Is it really paper?
Paper is often overlooked and not commonly used in product design because of its low-value appearance and doubts of its durability. Thanks to creative and innovative companies and people working hard to make a sustainable difference, you can now find more and more products made with recycled paper content. Let's take a look at a few of my favorites.
Recycled Surface materials, and furniture
Designed and produced by RICHLITE.
Richlite is an incredibly durable, extremely versatile, and highly sustainable material made from resin-infused paper. Originally developed over 70 years ago for industrial tooling and pattern making, Richlite has expanded into a premium surface material used in the aerospace, marine, action sports, culinary, architecture, and design industries, and in machine shops and automotive manufacturing.
The materials are made from recycled content and pulp derived from responsibly harvested trees. Richlite’s range of interior and exterior applications including furniture, cabinetry, cladding, skateparks, consumer products, signage, retail displays, restaurant tables, bar tops, and worktops, and for industrial use in foundry patterns.
Recycled Paper Lampshades
Designed by VALENTINA CARRETTA.
Based in Italy; Valentina Carretta designed the Egg of Columbus lamps that come in three sizes and combine a shade made of moisture-resistant recycled paper with a ceramic lamp holder and a red fabric cord.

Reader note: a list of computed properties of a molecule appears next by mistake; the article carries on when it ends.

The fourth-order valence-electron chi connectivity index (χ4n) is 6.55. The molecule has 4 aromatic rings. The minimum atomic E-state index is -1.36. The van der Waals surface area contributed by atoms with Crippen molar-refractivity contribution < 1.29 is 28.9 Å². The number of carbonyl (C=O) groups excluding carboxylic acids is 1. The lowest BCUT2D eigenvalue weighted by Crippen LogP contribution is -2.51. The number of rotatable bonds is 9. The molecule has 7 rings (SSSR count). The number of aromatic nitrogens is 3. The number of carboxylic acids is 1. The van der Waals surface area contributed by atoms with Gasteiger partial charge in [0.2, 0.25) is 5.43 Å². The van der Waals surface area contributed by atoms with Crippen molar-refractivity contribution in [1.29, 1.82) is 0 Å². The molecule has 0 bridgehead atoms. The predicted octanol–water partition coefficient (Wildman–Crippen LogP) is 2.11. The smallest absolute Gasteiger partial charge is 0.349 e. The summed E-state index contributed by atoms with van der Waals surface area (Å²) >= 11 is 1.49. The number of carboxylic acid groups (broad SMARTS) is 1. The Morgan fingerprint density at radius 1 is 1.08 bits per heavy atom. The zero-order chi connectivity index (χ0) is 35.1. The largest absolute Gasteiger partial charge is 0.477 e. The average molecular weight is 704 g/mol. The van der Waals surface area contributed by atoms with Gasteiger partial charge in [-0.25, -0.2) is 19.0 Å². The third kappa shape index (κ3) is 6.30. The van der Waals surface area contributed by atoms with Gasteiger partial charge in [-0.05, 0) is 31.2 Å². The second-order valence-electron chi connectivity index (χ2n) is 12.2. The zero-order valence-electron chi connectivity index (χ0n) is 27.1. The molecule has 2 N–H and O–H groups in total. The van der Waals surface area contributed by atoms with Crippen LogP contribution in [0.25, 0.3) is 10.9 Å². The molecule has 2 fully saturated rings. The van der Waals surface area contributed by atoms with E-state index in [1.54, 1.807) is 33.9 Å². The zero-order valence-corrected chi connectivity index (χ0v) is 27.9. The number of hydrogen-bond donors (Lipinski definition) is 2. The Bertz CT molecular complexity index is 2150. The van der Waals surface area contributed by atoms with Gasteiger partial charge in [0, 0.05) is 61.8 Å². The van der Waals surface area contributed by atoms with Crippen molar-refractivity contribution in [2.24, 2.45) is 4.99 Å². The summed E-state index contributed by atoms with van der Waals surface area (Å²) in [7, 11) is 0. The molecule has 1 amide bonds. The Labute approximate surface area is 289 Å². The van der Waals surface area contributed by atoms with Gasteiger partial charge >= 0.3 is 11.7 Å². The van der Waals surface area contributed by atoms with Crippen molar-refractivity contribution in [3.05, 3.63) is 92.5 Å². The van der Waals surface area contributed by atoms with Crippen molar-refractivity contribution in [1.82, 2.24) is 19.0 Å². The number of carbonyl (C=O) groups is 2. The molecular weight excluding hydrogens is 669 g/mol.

The lamp's name refers to the story of how explorer Christopher Columbus challenged his detractors to make an egg stand on its tip. When they gave up, he did it himself by tapping the egg on a table to flatten its tip, demonstrating how a brilliant idea can seem easy once you know how it's done.
Recycled Paper Wallcoverings
Designed by LORI WEITZNER.
Based in New York City Lori Weitzner offers many collections that are mainly inspired by nature. These new collections of wallcoverings are made of recycled cinema posters, newspapers, or magazines.
The recycled papers are collected, stripped, and woven into a riot of color hinting at the drama, romance, and action of the movies, news, or adds they once advertised. They are a great solution for LEED AP professionals looking to earn points on projects (U.S. Green Building Council LEED Materials & Resources credits for Recycled Content).
Recycled Paper window shades
Designed by NATCHAR SAWATDICHAI.
Thailand-born London-based designer Natchar Sawatdichai has spotted a gap in the market and decided to do something about it. She upgrades ”‘Under-qualified’ materials like paper to become ‘Qualified’”, Natchar set out to create disposable blinds that improve sustainability and extend the lifespan of the product. Consumer behavior has been driving "throwaway society" and shorten the average lifetime of products. The paper part of her shade is designed to be replaceable therefore users don't need to throw away the whole product. Moreover, the discarded blinds can be recycled to produce the new replacement over and over again.